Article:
Both South Korea and Taiwan are considered consolidated democracies, but the two countries have developed very different sets of electoral campaign regulations. While both countries had highly restrictive election laws during their authoritarian eras, they have diverged after democratic transition. South Korea still restricts campaigning activities, including banning door-to-door canvassing, prohibiting pre-official period campaigning, and restricting the quantity and content of literature. Taiwan has removed most campaigning restrictions, except for finance regulations. This study explores the causes of these divergent trajectories through comparative historical process tracing, using both archival and secondary sources. The preliminary findings suggest that the incumbency advantage and the containment of the leftist or opposition parties were the primary causes of regulation under the soft and hard authoritarian regimes of South Korea and Taiwan. The key difference was that the main opposition party as well as the ruling party in South Korea enjoyed the incumbency advantage but that opposition forces in Taiwan did not. As a result, the opposition in Taiwan fought for liberalization of campaign regulations, but that in South Korea did not. Democratization in Taiwan was accompanied by successive liberalizations in campaign regulation, but in South Korea the incumbent legislators affiliated with the ruling and opposition parties were both interested in limiting campaigning opportunities for electoral challengers.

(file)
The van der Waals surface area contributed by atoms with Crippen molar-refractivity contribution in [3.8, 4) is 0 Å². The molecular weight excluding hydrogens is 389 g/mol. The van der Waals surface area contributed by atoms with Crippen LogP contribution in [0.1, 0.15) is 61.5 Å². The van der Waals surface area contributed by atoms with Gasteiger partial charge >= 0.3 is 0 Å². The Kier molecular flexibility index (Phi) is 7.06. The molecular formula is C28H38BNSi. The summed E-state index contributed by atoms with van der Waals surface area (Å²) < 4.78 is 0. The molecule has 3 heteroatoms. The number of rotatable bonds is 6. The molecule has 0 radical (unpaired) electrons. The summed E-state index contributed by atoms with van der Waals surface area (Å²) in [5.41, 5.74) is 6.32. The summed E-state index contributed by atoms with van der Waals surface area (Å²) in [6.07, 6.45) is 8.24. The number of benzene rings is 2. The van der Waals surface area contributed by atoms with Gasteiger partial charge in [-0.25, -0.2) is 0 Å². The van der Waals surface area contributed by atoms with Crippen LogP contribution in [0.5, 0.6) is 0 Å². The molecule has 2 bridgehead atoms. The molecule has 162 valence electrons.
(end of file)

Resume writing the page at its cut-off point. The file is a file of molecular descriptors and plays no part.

Dr. Jong-sung You is a senior lecturer in the Department of Political and Social Change, Australian National University. His research interests include comparative politics and the political economy of inequality, corruption, social trust, and freedom of expression. He conducts both cross-national quantitative studies and qualitative case studies, focusing on Korea and East Asia. He recently published a book entitled Democracy, Inequality and Corruption: Korea, Taiwan and the Philippines Compared with Cambridge University Press. His publications have appeared at American Sociological Review, Political Psychology, Journal of East Asian Studies, Journal of Contemporary Asia, Asian Perspective, Trends and Prospects, and Korean Journal of International Studies. He obtained his Ph.D. in Public Policy from Harvard University and taught at UC San Diego. Before pursuing an academic career, he fought for democracy and social justice in South Korea.